So, I'm not sure if the impetus for these 'Personal Inquisitions' or reflections comes from facing my personal mortality or from contemplating the species mortality we all face. No matter, maybe some of the questions here will be of interest.
I'll try not to be bombastic or didactic, but I don't know what will happen.
INQUISITIONS - PREFACE
First, a little more background on using the word 'Inquisition'.
An 'Inquisition' is simply a question.
According to Google's dictionary, an inquisition is "a period of prolonged and intensive questioning or investigation, as in 'she relented in her determined inquisition and offered help'. Synonyms: interrogation, questioning, quizzing, cross-examination, investigation, inquiry, inquest, hearing. Informal grilling, examination"
Although the word is also used to describe an 'ecclesiastical tribunal established by Pope Gregory IX circa 1232', the word is used here in its more generic meaning and does not reference any religious 'Inquisition'.
INQUISITION 1: Live a Good and Moral Life
Or, more completely:
'How can I conduct my daily affairs with decency and compassion while being convinced absolutely that the human species will go extinct during the lifetime of my great-great grandchildren?'
After accepting the conclusion that the human species will go extinct soon, my first reaction was a feeling of complete helplessness. It is like watching a train wreck in slow motion when the train contains all your loved ones.
The 1993 movie 'Fugitive' with Harrison Ford has a scene where his character is watching just such a train wreck. It is a great visual image.
It happened that this revelation occurred simultaneously with my parent's passing.
Second, when considering the species event as opposed to the personal event, there are no tears of relief or comfort for angst this large. The likely reality is stark and unforgiving. And, there is nothing I can do to change the outcome. It will just happen.
The personal event is similarly stark, but it is less traumatic since it was expected and natural.
While considering either event, some can look to their God for relief, but I am not a religious person. There is no comfort for me in a 'belief' in any sort of God or supreme power.
It is apparent that the powers which control the Universe are vast and beyond our ability to understand.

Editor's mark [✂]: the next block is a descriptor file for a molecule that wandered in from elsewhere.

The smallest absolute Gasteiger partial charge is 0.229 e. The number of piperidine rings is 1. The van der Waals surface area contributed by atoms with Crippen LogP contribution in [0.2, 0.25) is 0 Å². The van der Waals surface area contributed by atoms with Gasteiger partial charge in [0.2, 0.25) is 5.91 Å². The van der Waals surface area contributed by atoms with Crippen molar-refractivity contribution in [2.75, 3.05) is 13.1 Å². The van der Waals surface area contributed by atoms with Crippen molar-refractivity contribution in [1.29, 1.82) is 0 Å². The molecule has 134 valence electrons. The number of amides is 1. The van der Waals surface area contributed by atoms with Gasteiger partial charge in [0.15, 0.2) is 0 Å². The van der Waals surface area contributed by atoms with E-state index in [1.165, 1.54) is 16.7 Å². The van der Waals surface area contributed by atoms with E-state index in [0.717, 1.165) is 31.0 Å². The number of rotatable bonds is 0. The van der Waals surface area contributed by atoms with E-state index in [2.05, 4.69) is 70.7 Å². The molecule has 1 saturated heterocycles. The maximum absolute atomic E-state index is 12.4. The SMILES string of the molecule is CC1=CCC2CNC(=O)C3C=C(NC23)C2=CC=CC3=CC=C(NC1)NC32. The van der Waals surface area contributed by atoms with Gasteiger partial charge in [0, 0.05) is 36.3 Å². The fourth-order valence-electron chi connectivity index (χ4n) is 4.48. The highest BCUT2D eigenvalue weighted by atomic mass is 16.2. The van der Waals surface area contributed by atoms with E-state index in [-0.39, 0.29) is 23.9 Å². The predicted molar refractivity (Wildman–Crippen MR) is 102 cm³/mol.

It may be that the human species has constructed the idea of God and of religions to make sense of the unknowable. However, I would rather follow our collective curiosity toward greater understanding of truth than deliberately close off that inquiry by adopting some human construction of the universe. It is better to live with wonder and awe than it is to live with fear and ignorance.
To repeat the opening question, the question is this: how can I live decently in a world of unknowable powers and the certainty of impending doom?
I choose a dual path. First, I make every effort to alert people to the evidence supporting the extinction hypothesis. Perhaps there is a miracle waiting whereby we can avoid the pain and suffering that will accompany the extinction.
Perhaps that hope is merely 'pissing in the wind' and will accomplish nothing.
But, at least it is an effort in a positive direction.
One approach toward positive action is to take an idea from the Stoic philosophers, badly paraphrased as this: The past is over, the future is mostly unknowable and the only thing we possess is today.
That translates to a daily action plan of focusing on the things that I can do today while simultaneously letting go of any and all past actions
And, since any action has consequences for the future, I try to make decisions which will bring about a better future.
And here is the rub: there is no long term future when an extinction event looms ahead.
Some might argue that such a viewpoint suggests a hedonistic and acquisitive life is the best choice. There are lots of examples of that choice, regardless of any concern about species extinction.
But, pleasure and accumulation as a life style do not suit my temperament.
I acknowledge that I am singularly lucky to live as an adult today in the San Francisco Bay Area of California. There are benefits and rewards beyond measure and beyond our ability to enjoy them all.
But all the while, I recognize that my descendants will pay the price for my luxury and I am saddened by that. It is doubly sad that they are not even aware of the fate they face.
All I can do is to apologize in advance.
If my great-great grandchildren are reading this, then I say to them: The disasters you suffer were largely unavoidable. We could have changed things so you would have a better outcome, but we did not recognize the dangers in time and we were not able to overcome our behavioral flaws to act as a species instead of as selfish individuals.
Some of us regret that more than words can express.
To the question: What can I do today to make the troubled lives around me better?
More than regret and apology, what can I do?
Perhaps it is simply this: recognize explicitly that most people really do want to make the world a better place. So tell them - each and every one you see doing that. Tell them that their efforts are noticed by you and that they are doing a good job.